SF Giants on top of the world with 1st Series win
Henry Schulman, Chronicle Staff Writer
Tuesday, November 2, 2010
Arlington, Texas -- There stood pitcher Matt Cain, at 26 the longest-tenured player on the 2010 Giants, raising the circle-of-flags trophy above his head on the field so hundreds of San Francisco fans who refused to leave the Rangers' ballpark could see it.
"Wow, this is sick," Cain said. "We're the World Series champions of 2010."
How long the faithful have waited to hear those words - not years, but generations. The Giants moved to San Francisco in 1958 and had not touched that trophy until Monday night, when they beat the Texas Rangers 3-1.
The Giants needed only five games to win the franchise's sixth World Series, its first since 1954. They dominated Texas in ways they could not have imagined during a 162-game regular season and two rounds of playoffs that lived up to the team's unofficial motto of "Giants baseball: Torture."
The unlikely Most Valuable Player for an unlikely World Series winner was Edgar Renteria, an injury-plagued shortstop from Colombia who might retire after the season and whose two-year, $18.5 million contract was ridiculed because the Giants gave it to a player thought to be washed up.
Renteria already belonged in the pantheon of World Series heroes. In 1997, then 22 and a big-leaguer for less than two seasons, he won Game 7 for Florida with an 11th-inning single. On Monday, Renteria secured a seat at the head table when he supplied all of the Giants' runs with a three-run homer in the seventh inning that broke a 0-0 tie.
Renteria called his shot against Cliff Lee, twice telling center fielder Andres Torres before the game he was going to go deep.
"He told Andres he was going to hit one and he did it," outfielder Aaron Rowand said. "He Babe Ruth-ed it, I guess."
Tim Lincecum, the two-time Cy Young Award winner, allowed three hits and struck out 10 in eight innings in the most important win of his 26-year-old life.
On a team with so much youth, it was fitting that Buster Posey, a 23-year-old rookie catcher, did the keenest job summarizing what this championship means to an organization and a city that was starved for it.
"It's crazy to think with all the great baseball players who have come through San Francisco, there hasn't been a World Series championship," Posey said.
"The beautiful thing about the organization is, you've got guys like Will Clark here. You've got J.T. Snow here. You've got Shawon Dunston here. When we get back to San Francisco, we'll have Willie Mays and Willie McCovey and Gaylord Perry. The list goes on and on. It's so humbling to have won the first World Series in San Francisco. It's unbelievable."
How fitting that the Series ended with closer Brian Wilson blowing a strike-three fastball past Rangers outfielder Nelson Cruz, setting off a celebration sure to rock the Bay Area for a long time. After all, everyone had generations to plan it.
52 title-free years
With the first toast, revelers could bid good riddance to the ghosts of failures past.
McCovey's line drive to Bobby Richardson in 1962, the earthquake sweep in 1989 and the Game 6 collapse in 2002 - their power to spook the faithful is gone, defused by a championship year led by four homegrown pitchers, including Lincecum, who came up huge in the clinching game.
Former managing general partner Peter Magowan, a Giants fan since 1951 who could not guide the franchise to a title during 16 years at the helm, said this title makes up for everything.
"It does. It erases it," Magowan said. "I don't think a day goes by that I don't think about the '02 World Series. I still think a lot about '62, to say nothing about all the other near-misses. This does knock it all away."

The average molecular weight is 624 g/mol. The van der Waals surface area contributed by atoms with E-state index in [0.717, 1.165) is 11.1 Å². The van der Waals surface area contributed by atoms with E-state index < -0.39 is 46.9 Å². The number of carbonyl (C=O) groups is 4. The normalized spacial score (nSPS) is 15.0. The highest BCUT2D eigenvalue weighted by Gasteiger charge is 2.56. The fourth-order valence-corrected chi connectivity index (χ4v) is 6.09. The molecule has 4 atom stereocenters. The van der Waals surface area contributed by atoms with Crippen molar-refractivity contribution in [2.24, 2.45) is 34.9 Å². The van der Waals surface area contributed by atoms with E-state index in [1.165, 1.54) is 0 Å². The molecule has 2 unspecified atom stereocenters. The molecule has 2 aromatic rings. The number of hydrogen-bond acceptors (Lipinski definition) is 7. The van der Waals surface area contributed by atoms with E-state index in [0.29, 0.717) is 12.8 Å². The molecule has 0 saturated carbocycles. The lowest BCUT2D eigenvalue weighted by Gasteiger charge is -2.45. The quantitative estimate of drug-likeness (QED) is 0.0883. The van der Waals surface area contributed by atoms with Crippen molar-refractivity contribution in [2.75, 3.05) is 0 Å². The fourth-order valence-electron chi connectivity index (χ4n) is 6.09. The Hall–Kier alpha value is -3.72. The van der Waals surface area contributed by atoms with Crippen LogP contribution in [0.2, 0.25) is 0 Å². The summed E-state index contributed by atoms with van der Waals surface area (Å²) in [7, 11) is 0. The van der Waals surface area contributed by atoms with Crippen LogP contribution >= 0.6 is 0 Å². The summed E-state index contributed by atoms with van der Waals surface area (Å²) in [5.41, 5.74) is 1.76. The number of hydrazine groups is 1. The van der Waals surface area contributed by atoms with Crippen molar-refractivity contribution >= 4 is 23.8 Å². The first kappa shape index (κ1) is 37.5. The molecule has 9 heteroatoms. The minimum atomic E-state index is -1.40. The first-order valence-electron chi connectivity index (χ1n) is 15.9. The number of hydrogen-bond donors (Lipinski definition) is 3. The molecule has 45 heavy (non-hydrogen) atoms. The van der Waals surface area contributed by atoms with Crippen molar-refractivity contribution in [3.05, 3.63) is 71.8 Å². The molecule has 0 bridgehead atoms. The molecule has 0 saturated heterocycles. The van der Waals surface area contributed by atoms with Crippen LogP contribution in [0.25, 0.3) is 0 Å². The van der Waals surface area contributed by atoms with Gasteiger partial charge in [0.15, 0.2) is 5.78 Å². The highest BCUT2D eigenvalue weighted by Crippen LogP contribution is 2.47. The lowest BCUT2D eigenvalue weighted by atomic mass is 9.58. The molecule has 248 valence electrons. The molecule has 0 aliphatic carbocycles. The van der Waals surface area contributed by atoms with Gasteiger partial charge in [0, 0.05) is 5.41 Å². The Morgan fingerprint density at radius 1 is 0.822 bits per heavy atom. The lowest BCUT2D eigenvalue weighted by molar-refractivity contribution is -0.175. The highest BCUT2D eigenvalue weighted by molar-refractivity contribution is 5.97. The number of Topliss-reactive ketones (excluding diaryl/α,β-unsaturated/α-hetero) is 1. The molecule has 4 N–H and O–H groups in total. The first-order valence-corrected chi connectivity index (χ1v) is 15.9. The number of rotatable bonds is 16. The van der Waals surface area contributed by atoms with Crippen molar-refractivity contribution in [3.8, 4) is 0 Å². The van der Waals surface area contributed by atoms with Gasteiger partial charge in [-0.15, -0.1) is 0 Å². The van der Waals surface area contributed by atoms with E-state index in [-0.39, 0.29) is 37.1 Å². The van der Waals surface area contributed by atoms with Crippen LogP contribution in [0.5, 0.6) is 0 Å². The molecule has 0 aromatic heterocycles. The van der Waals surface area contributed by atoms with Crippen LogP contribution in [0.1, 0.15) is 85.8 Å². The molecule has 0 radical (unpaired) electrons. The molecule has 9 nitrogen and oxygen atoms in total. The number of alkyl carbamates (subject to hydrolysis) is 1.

Nailing it down
With two outs in the seventh inning of a 0-0 game, and Cody Ross and Juan Uribe on base after singling, Renteria knocked a 2-0 cut fastball from Cliff Lee over the wall in left-center field for a three-run homer that helped secure the trophy.
First baseman Aubrey Huff, who broke into tears as the World Series win truly dawned on him, said he was happier for Renteria than anyone.
Renteria was derided by fans for not living up to his contract. In 2010, he spent four tours on the disabled list with four different injuries. He was injured in late September when the Giants, who were not hitting, held a pregame meeting inside the batting cage at Wrigley Field.
In one of the season's most emotional moments, according to those who attended, Renteria rose to speak. He was in tears.
"I had a feeling this was going to be my last year," Renteria recounted Monday. "I told my teammates, 'Let's go. Let's play hard. I know we can do it. I believe in you guys. If you guys have a chance to put us in the playoffs, I'll help you once we get there.'
"The Giants organization gave me a two-year contract and I was not able to help them. But they always had my back. I just wanted to do something big for them."
The Giants still had to get nine outs after Renteria's homer. Lincecum got six. Though he allowed a seventh-inning homer by Cruz, he also struck out three hitters in the inning and one more in the eighth.
Lincecum was lights-out
Lincecum was not sharp during the Giants' Game 1 win. In Game 5 he was lights-out and became the 15th pitcher in history to win four games in one postseason.
Posey said he knew it would be OK before the game when he saw Lincecum's demeanor.
"It's called being a gamer," Posey said. "Walk into the clubhouse today and the guy's as loose as he can be, joking around, same old Timmy. He had no idea he had an opportunity to go out and win Game 5 of the World Series and win us a championship."
Afterward, it still had not sunk in.
"It'll take over later on tonight," Lincecum said, "when we get to be by ourselves and really think about everything."
E-mail Henry Schulman at firstname.lastname@example.org.
This article appeared on page A - 1 of the San Francisco Chronicle